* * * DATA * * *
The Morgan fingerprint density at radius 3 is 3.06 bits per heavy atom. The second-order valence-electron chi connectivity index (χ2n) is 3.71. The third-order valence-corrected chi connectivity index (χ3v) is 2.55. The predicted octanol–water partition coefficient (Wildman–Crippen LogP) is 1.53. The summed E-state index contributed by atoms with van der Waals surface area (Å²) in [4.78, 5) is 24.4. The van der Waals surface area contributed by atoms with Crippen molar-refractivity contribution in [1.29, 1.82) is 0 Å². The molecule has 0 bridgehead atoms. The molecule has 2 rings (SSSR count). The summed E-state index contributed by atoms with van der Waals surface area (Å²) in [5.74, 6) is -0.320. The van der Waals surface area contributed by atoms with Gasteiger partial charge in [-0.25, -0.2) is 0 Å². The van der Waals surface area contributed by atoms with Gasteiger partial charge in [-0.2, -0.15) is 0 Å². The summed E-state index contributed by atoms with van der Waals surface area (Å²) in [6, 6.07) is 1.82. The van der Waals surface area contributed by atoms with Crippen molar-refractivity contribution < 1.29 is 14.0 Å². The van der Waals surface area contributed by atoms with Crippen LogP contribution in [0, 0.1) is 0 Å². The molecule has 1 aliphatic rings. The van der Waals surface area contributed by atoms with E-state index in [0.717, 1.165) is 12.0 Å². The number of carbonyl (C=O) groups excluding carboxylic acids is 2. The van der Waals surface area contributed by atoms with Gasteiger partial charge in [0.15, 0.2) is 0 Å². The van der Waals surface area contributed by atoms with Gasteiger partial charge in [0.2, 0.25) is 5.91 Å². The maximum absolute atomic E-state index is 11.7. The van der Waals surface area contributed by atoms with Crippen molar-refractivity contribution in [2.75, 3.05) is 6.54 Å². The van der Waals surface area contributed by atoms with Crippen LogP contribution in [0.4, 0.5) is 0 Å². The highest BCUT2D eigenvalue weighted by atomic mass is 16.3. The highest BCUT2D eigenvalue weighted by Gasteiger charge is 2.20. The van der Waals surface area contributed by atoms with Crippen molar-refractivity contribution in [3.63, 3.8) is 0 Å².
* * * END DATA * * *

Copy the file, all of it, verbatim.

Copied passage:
The Morgan fingerprint density at radius 3 is 3.06 bits per heavy atom. The second-order valence-electron chi connectivity index (χ2n) is 3.71. The third-order valence-corrected chi connectivity index (χ3v) is 2.55. The predicted octanol–water partition coefficient (Wildman–Crippen LogP) is 1.53. The summed E-state index contributed by atoms with van der Waals surface area (Å²) in [4.78, 5) is 24.4. The van der Waals surface area contributed by atoms with Crippen molar-refractivity contribution in [1.29, 1.82) is 0 Å². The molecule has 0 bridgehead atoms. The molecule has 2 rings (SSSR count). The summed E-state index contributed by atoms with van der Waals surface area (Å²) in [5.74, 6) is -0.320. The van der Waals surface area contributed by atoms with Gasteiger partial charge in [-0.25, -0.2) is 0 Å². The van der Waals surface area contributed by atoms with Gasteiger partial charge in [-0.2, -0.15) is 0 Å². The summed E-state index contributed by atoms with van der Waals surface area (Å²) in [6, 6.07) is 1.82. The van der Waals surface area contributed by atoms with Crippen molar-refractivity contribution < 1.29 is 14.0 Å². The van der Waals surface area contributed by atoms with Crippen LogP contribution in [0, 0.1) is 0 Å². The molecule has 1 aliphatic rings. The van der Waals surface area contributed by atoms with E-state index in [0.717, 1.165) is 12.0 Å². The number of carbonyl (C=O) groups excluding carboxylic acids is 2. The van der Waals surface area contributed by atoms with Gasteiger partial charge in [0.15, 0.2) is 0 Å². The van der Waals surface area contributed by atoms with Gasteiger partial charge in [0.2, 0.25) is 5.91 Å². The maximum absolute atomic E-state index is 11.7. The van der Waals surface area contributed by atoms with Crippen molar-refractivity contribution in [2.75, 3.05) is 6.54 Å². The van der Waals surface area contributed by atoms with Crippen LogP contribution in [0.4, 0.5) is 0 Å². The highest BCUT2D eigenvalue weighted by atomic mass is 16.3. The highest BCUT2D eigenvalue weighted by Gasteiger charge is 2.20. The van der Waals surface area contributed by atoms with Crippen molar-refractivity contribution in [3.63, 3.8) is 0 Å².